return 0;
}

It’s okay to return reference parameters by reference

There are quite a few cases where returning objects by reference makes sense, and we’ll encounter many of those in future lessons. However, there is one useful example that we can show now.

If a parameter is passed into a function by reference, it’s safe to return that parameter by reference. This makes sense: in order to pass an argument to a function, the argument must exist in the scope of the caller. When the called function returns, that object must still exist in the scope of the caller.

Here is a simple example of such a function:

#include <iostream>
#include <string>

// Takes two std::string objects, returns the one that comes first alphabetically
const std::string& firstAlphabetical(const std::string& a, const std::string& b)
{
	return (a < b) ? a : b; // We can use operator< on std::string to determine which comes first alphabetically
}

int main()
{
	std::string hello { "Hello" };
	std::string world { "World" };

	std::cout << firstAlphabetical(hello, world);
	return 0;
}

This prints:

Hello

In the above function, the caller passes in two std::string objects by const reference, and whichever of these strings comes first alphabetically is passed back by const reference. If we had used pass by value and return by value, we would have made up to 3 copies of std::string (one for each parameter, one for the return value). By using pass by reference/return by reference, we can avoid those copies.

The caller can modify values through the reference

When an argument is passed to a function by non-const reference, the function can use the reference to modify the value of the argument.

Similarly, when a non-const reference is returned from a function, the caller can use the reference to modify the value being returned.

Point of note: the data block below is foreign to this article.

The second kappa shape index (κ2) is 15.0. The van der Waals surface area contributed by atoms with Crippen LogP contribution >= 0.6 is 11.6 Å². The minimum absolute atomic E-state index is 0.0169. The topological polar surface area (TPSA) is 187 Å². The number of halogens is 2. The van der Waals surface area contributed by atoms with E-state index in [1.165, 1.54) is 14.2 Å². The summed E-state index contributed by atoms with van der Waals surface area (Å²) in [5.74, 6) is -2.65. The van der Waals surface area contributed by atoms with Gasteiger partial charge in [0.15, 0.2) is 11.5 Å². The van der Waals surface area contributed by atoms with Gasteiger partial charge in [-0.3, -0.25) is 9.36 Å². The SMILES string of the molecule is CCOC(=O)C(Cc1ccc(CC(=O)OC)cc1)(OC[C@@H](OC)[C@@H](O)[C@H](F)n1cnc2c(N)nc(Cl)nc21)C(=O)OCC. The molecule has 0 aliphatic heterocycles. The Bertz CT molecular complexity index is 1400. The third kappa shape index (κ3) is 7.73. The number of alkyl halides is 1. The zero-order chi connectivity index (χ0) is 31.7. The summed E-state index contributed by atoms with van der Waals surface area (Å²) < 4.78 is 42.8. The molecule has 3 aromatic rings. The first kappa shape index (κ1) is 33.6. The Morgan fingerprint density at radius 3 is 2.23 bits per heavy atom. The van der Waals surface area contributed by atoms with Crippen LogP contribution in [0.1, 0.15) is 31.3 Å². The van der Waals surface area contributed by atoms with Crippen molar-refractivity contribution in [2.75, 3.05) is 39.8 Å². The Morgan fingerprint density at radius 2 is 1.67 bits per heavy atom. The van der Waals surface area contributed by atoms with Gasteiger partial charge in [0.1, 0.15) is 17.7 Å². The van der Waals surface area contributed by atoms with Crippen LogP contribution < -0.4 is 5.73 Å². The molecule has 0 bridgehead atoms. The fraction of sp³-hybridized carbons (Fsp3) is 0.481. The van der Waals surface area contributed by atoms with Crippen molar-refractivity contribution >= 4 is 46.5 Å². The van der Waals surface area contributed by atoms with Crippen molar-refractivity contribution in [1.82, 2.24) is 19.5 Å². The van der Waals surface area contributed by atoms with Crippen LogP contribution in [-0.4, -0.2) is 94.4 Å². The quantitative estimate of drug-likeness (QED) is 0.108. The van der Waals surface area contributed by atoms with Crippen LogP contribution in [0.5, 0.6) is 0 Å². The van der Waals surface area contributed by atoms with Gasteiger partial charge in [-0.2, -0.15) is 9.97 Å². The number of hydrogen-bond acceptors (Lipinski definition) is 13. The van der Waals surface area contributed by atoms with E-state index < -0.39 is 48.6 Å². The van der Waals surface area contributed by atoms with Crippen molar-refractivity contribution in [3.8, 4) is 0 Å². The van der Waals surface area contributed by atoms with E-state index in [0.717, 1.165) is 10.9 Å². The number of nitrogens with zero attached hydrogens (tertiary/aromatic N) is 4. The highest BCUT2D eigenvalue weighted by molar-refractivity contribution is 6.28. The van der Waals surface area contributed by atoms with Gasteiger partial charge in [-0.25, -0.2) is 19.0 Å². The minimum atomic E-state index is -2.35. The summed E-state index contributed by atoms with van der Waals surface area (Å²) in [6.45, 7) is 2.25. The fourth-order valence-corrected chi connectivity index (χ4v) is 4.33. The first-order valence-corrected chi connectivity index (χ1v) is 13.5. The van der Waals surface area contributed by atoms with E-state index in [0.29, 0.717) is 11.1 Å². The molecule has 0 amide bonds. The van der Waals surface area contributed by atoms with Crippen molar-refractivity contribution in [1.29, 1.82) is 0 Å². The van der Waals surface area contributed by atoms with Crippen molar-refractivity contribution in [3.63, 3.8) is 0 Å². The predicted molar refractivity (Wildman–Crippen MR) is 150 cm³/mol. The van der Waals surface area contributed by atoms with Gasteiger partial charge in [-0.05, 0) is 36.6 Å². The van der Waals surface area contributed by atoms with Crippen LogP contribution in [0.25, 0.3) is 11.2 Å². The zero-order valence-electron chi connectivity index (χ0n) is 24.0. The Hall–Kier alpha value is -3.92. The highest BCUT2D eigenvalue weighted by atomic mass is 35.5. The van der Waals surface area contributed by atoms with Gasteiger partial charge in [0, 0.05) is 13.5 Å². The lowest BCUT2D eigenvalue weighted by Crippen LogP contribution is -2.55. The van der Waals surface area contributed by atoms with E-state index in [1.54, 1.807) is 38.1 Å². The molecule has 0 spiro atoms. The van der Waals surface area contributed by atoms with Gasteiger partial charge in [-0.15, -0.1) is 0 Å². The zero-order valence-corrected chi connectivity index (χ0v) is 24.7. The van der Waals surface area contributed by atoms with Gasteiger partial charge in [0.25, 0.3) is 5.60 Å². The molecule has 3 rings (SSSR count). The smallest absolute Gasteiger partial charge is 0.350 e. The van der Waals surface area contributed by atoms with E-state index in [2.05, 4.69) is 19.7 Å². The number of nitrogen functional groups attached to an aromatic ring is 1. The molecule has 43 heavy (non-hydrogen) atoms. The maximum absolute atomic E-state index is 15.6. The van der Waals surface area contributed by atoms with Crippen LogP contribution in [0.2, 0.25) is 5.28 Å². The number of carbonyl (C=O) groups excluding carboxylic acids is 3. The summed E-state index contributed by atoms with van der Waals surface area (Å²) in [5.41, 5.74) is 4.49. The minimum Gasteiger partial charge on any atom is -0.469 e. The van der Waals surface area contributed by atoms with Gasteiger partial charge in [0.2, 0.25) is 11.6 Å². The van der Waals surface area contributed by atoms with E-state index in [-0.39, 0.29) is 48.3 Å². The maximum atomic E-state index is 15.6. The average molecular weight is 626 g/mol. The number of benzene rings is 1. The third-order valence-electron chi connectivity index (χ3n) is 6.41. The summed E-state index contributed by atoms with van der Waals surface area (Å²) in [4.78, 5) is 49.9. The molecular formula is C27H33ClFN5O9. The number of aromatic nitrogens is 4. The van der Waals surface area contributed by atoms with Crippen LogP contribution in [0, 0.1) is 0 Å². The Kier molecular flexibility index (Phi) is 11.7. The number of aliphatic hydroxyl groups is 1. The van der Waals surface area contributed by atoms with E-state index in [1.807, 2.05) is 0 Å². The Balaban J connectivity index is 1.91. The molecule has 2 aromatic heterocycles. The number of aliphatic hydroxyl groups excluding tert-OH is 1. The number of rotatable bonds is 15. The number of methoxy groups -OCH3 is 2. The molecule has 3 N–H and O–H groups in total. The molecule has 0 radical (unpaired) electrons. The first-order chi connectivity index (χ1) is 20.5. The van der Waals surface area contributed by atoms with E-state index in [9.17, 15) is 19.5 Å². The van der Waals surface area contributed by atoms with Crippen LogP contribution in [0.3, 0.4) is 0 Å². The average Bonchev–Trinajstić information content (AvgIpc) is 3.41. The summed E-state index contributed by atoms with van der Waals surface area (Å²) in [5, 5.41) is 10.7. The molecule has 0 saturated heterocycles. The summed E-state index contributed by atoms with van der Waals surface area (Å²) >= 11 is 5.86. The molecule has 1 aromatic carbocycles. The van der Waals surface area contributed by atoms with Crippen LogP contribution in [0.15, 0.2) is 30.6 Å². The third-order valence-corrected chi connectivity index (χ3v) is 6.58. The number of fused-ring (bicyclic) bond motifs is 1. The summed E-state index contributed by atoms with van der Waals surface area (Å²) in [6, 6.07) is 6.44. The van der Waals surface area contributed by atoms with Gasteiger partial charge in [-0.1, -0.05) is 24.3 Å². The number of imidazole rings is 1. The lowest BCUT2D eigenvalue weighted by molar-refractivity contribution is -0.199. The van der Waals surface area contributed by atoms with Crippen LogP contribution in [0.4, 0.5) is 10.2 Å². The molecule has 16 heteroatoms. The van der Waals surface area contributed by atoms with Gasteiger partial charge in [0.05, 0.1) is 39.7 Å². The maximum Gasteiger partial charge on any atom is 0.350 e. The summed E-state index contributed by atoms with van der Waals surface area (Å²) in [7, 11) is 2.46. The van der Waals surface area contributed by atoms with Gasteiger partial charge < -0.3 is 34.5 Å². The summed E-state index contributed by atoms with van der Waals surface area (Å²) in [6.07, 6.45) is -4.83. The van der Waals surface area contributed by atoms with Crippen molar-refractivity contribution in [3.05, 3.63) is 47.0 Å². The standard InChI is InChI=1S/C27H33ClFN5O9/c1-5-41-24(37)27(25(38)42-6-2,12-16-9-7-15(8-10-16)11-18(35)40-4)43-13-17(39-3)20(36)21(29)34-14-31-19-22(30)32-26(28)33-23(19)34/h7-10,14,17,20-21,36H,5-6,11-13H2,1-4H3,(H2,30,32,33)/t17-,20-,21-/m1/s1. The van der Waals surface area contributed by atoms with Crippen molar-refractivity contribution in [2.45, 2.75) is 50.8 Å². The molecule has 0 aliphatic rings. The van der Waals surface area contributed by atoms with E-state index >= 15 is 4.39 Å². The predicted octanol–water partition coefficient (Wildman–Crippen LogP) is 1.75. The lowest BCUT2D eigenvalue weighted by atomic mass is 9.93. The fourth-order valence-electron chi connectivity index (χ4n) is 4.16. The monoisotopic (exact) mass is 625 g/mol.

Here’s an illustrative example:

#include <iostream>

// takes two integers by non-const reference, and returns the greater by reference
int& max(int& x, int& y)
{
    return (x > y) ? x : y;
}

int main()
{
    int x{ 5 };
    int y{ 6 };

    max(x, y) = 7; // sets the greater of x or y to 7

    std::cout << x << y;
        
    return 0;
}

In the above program, max() returns by reference whichever parameter has a larger value (in this case, y). The caller (main()) then uses this reference to modify the value of that object to 7.

This prints:

57

Return by address

Return by address works almost identically to return by reference, except a pointer to an object is returned instead of a reference to an object. Return by address has the same primary caveat as return by reference -- the object being returned by address must outlive the scope of the function returning the address, otherwise the caller will receive a dangling pointer.

The major advantage of return by address over return by reference is that we can have the function return nullptr if there is no valid object to return. For example, let’s say we have a list of students that we want to search. If we find the student we are looking for in the list, we can return a pointer to the object representing the matching student. If we don’t find any students matching, we can return nullptr to indicate a matching student object was not found.

The major disadvantage of return by address is that the caller has to remember to do a nullptr check before dereferencing the return value, otherwise a null pointer dereference may occur and undefined behavior will result. Because of this danger, return by reference should be preferred over return by address unless the ability to return “no object” is needed.

Best practice

Prefer return by reference over return by address unless the ability to return “no object” (using nullptr) is important.